Ela Nuțu’s essay focuses on Bernardino Luini’s depictions of Herodias’s daughter. The two Gospels portray this “little girl” (Matt 14:11; Mark 6:28)—named Salome by Josephus (Ant. 18.5.4 §136)—very minimally, as someone with “no identity, no agency, no defense” (135). Nevertheless, she came to be portrayed as a femme fatale in connection with her pleasing dance (cf. Matt 14:6; Mark 6:22). But something quite different emerges in Luini’s depictions of Salome in the moment when she receives and/or presents the head of John the Baptist on a platter (Matt 14:11; Mark 6:28). The first four of Luini’s versions of Salome depict her along the same lines as his Madonnas: “beautiful,” “youthful,” “peaceful,” “submissive,” “deferential,” etc. (143). The fifth examined evokes more praise from Nuțu: “this is the Salome of the Bible” (151), “the Salome who asks for the platter” (155). In this fifth piece, Salome is “no longer graceful and subservient” but rather “furtive and impish, playful and amused” with “the tainted innocence of a child who is on the precipice of knowledge, of self-identity, of adulthood” (155). Yet this Salome lacks the direct gaze of, for example, Luini’s versions of Mary Magdalene. Salome is rather “vacant”; Luini does not let her gain subjectivity or “a psychological presence,” and so he construes her as more childish and guards her from the culpability that came to be associated with her depiction in the seductive dance (160). Leaving aside the five-page digression into questionable psychoanalytic theories, this chapter raises several important interpretive questions about the daughter of Herodias in Matthew and Mark. Nuțu’s analysis of Luini’s visual exegesis is careful, and her interaction with other art critics and historians is noteworthy.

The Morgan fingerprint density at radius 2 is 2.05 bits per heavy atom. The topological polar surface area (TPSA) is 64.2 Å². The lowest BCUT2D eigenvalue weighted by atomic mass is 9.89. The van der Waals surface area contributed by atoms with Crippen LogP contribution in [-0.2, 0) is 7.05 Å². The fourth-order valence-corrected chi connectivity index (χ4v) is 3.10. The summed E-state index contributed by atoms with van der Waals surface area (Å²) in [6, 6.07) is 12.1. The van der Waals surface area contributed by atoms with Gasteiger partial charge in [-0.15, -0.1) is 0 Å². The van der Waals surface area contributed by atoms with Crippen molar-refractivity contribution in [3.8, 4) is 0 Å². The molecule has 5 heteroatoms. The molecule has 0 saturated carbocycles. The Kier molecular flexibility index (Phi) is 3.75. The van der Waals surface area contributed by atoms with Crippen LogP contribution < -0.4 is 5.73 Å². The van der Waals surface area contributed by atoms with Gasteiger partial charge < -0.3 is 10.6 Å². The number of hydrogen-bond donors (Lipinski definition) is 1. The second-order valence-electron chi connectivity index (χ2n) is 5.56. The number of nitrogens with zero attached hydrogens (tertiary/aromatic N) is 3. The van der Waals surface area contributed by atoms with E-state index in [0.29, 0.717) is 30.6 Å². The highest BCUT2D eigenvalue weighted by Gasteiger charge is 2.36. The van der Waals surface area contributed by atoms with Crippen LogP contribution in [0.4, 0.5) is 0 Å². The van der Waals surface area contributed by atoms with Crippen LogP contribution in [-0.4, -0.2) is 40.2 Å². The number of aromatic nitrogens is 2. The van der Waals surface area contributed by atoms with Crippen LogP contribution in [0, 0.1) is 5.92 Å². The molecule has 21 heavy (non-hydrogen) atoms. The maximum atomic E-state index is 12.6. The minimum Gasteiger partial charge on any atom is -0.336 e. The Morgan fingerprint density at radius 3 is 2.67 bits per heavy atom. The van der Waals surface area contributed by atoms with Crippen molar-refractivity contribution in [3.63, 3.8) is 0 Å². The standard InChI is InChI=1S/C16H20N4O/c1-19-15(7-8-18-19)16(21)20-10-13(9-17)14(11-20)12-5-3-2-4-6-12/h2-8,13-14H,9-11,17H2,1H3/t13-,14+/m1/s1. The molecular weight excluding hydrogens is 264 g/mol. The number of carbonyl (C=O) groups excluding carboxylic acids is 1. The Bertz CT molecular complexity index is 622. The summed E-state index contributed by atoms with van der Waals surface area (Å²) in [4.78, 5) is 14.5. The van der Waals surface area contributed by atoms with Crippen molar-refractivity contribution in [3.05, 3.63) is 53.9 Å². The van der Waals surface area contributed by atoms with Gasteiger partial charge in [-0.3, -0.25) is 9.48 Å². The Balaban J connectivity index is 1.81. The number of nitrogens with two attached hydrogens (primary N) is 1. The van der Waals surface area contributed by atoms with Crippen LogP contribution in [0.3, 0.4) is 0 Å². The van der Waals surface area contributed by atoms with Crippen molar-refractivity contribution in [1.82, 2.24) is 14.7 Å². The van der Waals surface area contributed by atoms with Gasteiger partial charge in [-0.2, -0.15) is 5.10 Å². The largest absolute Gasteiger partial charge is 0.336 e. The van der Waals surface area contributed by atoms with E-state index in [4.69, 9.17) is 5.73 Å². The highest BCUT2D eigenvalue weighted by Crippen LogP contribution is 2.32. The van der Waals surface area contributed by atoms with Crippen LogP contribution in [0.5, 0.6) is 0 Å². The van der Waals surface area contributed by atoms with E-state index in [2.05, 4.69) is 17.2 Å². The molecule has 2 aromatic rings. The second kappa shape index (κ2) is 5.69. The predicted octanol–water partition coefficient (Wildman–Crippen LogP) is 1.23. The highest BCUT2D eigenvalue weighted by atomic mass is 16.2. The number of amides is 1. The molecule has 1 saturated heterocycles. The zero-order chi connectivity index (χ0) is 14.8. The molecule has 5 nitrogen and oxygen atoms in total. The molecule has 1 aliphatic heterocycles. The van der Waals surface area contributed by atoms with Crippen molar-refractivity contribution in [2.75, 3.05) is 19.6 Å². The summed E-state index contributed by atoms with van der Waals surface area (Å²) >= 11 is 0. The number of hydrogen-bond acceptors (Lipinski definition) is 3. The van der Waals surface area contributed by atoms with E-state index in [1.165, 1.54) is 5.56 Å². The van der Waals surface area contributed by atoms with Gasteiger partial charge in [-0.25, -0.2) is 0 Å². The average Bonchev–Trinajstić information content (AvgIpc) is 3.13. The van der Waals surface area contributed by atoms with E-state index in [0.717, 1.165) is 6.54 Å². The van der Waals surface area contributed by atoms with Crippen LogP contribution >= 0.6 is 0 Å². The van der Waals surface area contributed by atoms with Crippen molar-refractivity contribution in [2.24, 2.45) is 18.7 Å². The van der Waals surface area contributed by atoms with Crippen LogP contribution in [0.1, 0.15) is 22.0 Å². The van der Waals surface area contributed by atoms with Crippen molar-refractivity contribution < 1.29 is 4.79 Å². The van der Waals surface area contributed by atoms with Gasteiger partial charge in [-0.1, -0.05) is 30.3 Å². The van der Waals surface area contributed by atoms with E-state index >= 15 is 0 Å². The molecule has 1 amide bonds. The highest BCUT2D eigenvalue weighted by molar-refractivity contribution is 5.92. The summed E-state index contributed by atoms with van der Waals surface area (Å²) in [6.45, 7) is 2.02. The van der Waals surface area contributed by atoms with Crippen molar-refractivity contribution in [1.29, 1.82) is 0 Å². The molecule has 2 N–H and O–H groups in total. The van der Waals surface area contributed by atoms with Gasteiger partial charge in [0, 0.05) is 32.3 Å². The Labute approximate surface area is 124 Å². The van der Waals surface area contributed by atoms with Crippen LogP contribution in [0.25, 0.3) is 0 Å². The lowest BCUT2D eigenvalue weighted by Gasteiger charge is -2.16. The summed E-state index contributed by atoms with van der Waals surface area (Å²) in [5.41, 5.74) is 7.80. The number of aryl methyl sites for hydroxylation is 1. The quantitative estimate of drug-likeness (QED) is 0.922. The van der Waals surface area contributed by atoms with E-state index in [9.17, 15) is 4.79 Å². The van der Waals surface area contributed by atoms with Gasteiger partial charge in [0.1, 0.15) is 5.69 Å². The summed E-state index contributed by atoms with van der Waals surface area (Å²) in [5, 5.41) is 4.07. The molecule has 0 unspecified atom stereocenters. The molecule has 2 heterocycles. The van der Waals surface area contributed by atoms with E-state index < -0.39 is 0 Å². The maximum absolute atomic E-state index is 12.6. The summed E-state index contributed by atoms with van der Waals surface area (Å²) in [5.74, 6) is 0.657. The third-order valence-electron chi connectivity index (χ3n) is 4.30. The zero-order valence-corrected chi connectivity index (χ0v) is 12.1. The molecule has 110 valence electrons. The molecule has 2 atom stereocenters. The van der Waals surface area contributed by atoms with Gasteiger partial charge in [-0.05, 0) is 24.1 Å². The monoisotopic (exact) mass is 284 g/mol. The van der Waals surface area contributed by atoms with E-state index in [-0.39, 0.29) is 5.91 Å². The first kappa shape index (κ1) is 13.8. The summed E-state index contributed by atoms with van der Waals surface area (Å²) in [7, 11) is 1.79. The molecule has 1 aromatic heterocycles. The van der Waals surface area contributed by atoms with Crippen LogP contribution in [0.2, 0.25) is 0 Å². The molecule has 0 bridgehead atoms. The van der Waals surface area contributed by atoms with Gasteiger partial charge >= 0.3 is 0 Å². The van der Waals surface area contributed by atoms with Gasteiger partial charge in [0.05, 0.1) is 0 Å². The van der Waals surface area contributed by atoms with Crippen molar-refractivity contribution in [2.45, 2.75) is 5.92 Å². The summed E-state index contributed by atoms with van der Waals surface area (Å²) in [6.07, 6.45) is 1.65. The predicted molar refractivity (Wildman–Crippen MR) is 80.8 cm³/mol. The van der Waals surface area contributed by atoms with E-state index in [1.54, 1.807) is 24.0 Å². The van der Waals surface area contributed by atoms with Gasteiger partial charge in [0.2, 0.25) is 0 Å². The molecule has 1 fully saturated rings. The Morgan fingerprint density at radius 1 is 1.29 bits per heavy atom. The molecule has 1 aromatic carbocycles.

David B. Gowler analyzes Thomas Hart Benton’s Prodigal Son. He begins by considering the original parable (Luke 15:11–32) in its own context first, and then he considers works by Rembrandt, Tissot, and Dürer to note common themes and tropes in the depiction of the parable. This brings Gowler to Benton’s 1939 lithograph. Gowler examines the lithograph with Benton’s biography and outlook in mind. It is “an idiosyncratic depiction of a prodigal like Benton (and others) who waited far too long to return home” (188). Because the depiction has the prodigal returning to an empty and run-down house without a father, robe, ring, etc., it provocatively “subverts and undermines the parable of Jesus” (197). While the depiction could be autobiographical, Gowler proposes that it also reflects Benton’s populism and hatred of big industry. Gowler, in a moving denunciation of former-President Trump’s hostility toward immigrants and asylum-seekers, suggests a new way of interpreting the parable: while much of the reception history of the parable evidences self-identification with the prodigal son, Benton’s bleak depiction rather “should encourage us to identify with the father, the one who joyfully, lovingly, and compassionately initiates reconciliation and restoration and who welcomes the prodigals/immigrants/strangers home” (203). Whether you take the suggestion or not, Gowler’s examination of the visual exegesis in Benton’s lithograph is exemplary and his conclusions are worth reckoning with.